Here’s a short video of children using the method:
He added, “[I]t has always been my opinion that not shooting using the bracketing method to exposure the exterior window detail is not in the best interests of the seller (is there a multimillion-dollar view?) and can actually inadvertently misrepresent the home to the purchaser (is there a sewerage plant outside the window that the purchaser cannot see?).”
Though based in Australia, Schravemade noted that he had spent the better part of three years touring the U.S. at real estate conferences. He spoke at events in 36 states and at each one asked attendees how many of them were using professional photography for their listings. At each one, some 80 percent of attendees would put their hands up, he said.
“On booths, or stands at trade-shows and definitely in online groups, there are very, very few American agents [that] were willing to admit that they are taking their own pictures despite what the portals are visually telling us,” he said.
“I suspect the majority of agents may think they are using professional photography. But the resulting image is visibly different to a best-practice professional outcome. Professional photographers define professional photography output to be the sum of three main parts; 1) the preparation of the property for shoot (not considered in this research) 2) the shoot, angles, equipment, particularly the technique involved with the shoot 3) the editing of the images photographed, in order to return the images to what the eye sees when it gets to the property (and obviously other forms of acceptable editing e.g. replacing the sky).”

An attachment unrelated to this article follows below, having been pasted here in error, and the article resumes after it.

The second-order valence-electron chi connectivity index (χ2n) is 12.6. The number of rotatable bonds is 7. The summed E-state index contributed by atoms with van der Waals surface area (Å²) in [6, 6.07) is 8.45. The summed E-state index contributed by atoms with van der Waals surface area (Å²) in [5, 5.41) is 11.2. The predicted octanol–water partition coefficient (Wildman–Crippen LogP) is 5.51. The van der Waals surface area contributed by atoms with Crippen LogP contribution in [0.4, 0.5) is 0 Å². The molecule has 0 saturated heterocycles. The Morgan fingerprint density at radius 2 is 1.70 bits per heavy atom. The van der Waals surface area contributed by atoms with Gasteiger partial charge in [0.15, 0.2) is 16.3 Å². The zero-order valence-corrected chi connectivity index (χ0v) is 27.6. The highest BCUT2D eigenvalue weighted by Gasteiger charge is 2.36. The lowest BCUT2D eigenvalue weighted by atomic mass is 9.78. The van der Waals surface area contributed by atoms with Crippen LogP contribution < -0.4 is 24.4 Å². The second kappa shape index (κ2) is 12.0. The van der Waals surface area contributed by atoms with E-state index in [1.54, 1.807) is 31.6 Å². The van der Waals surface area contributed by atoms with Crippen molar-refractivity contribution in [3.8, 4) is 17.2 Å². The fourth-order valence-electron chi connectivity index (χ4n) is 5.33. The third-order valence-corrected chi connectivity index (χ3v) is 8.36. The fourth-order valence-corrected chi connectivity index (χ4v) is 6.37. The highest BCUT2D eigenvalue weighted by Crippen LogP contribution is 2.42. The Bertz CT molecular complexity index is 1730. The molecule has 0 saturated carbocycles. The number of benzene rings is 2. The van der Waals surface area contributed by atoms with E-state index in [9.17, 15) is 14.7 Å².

Schravemade acknowledged that some might consider BoxBrownie’s study self-serving, given that it is a visual marketing company. But, he pointed out that BoxBrownie is best-known for its virtual staging, which was not part of the study, and its image-editing services are a by-product of what the study touches on, not its subject.
“A large portion of the study was focussed on photography, which is a service we don’t offer,” he said. “Another focal point of the survey was virtual tours, and whilst we offer those as DIY basis, they are not a core focus of our business. In many respects the findings of this survey benefit other providers of virtual tours more than us.